GBP Under Pressure

31 May, 2017

The Brexit negotiation process is one of the focuses of the upcoming UK election. Although the Conservative Party has pledged a smooth and orderly Brexit, Theresa May expressed on Monday evening that she will push for a hard Brexit without any deal than paying a hefty bill for leaving the EU. She expects a fair settlement to be reached between the UK and the EU.

It is inspiring to see the country has a leader with a strong posture. However, if the UK leaves the EU without any deal, then UK trade will be under the WTO (World Trade Organisation) rules where higher tariffs will be imposed on UK products being exported to the single market.

The tariff will likely cause substantial and adverse impacts on some sectors, such as the dairy and agri-food sectors with up to a 40% tariff and the automotive sector with up to a 10% tariff. UK exporters would be forced to either absorb the extra costs themselves or increase their product prices. The latter will result in inflation rising higher.

Labour Party leader Jeremy Corbyn said he would ensure a Brexit deal is made. However, Corbyn appears to have a soft stance on negotiating with the EU. If Labour wins, this uncertainty, and the markets’ disbelief in their ability to negotiate a fair divorce deal, will likely result in a GBP sell off.

If the polls continue to swing in favour of the Labour Party before the election date of June 8th it will likely deepen market concerns on vague post-Brexit political and economic prospects and further weigh on GBP.

There are plenty of complex issues that need to be discussed during the 2-year Brexit negotiation process. The associated Brexit turmoil, the uncertain economic outlook and the Bank of England unlikely to raise rate by end of 2019, will still likely pose downward pressure to GBP prospect.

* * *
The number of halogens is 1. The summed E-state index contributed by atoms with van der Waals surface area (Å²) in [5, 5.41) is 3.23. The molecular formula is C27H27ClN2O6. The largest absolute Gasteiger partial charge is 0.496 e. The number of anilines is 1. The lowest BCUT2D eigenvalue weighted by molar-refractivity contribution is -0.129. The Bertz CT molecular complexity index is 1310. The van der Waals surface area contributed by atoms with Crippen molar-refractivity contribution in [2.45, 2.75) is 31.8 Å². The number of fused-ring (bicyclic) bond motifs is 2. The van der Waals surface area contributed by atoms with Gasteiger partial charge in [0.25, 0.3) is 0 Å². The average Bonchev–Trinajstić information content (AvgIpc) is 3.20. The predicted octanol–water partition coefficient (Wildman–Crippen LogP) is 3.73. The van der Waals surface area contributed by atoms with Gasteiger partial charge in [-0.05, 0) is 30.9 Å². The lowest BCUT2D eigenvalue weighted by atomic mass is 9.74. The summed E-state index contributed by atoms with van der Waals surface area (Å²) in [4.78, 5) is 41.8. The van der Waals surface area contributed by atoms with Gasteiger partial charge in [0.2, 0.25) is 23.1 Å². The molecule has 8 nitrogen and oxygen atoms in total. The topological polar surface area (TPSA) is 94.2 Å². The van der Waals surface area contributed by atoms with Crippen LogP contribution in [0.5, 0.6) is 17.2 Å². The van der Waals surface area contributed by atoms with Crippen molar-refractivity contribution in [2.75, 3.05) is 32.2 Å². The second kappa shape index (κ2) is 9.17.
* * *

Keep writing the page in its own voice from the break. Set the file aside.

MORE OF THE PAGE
On Tuesday, GBP/USD bulls retreated after approaching the significant resistance level at 1.2900. On Wednesday, during the early European session, GBP/USD bears are testing the significant support line at 1.2800 again. If the support is broken, we will likely see an extended downtrend. EUR/GBP hit a 3-day high of 0.8738 because of the weakening of GBP.

On Tuesday and Wednesday morning, the dollar index rebounded twice after testing the support line at 97.00. On Tuesday, spot gold rebounded after testing the support line at 1260.

US pending home sales for April will be released at 15:00 BST this afternoon. Be aware that it will likely affect USD and USD crosses.

Source link  
Market shows demand for yielding assets

The market shows demand for yielding assets, which in turn supports demand for the stocks and currencies of emerging markets. The main...

Yuan and Dollar as a weapon in trade wars

The US Nonfarm Payrolls on Friday could even be called boring: the report showed the preservation of a completely healthy labour market...

Disappointment with Fed and tariffs

Trump announced 10% tariffs on Chinese goods worth $300 billion since September 1, thus ending the US-China trade truce after disappointingly...

Fed pushes down stocks

Markets have started the week under pressure. Expectations that the Federal Reserve will cut interest rates by 50 points in July collapsed...

Gold updates new 6-years highs

Gold benefits from a combination of two factors: lower interest rates in debt markets and continuing hopes that the global economy...

Markets recede from the recent highs

A strong Nonfarm Payrolls caused pressure on the stock markets, reducing the chances of the interest rates lowering by the Fed in the upcoming months...

Gold resumes rally, pushing past $1400

Gold prices resumed a push higher on Monday, as flows into the precious metal continued on improved prospects for easier monetary policy from...

Gold rises as markets slip

Market caution continues to support gold. Quotes of this metal rose to $1337, repeatedly trying to push above this year highs at the 1340-1360 area...

Trump says Brexit should happen

President Donald Trump promised the U.K. a "phenomenal trade deal" Tuesday, on the second day of his state visit to Britain...


Share it on:   or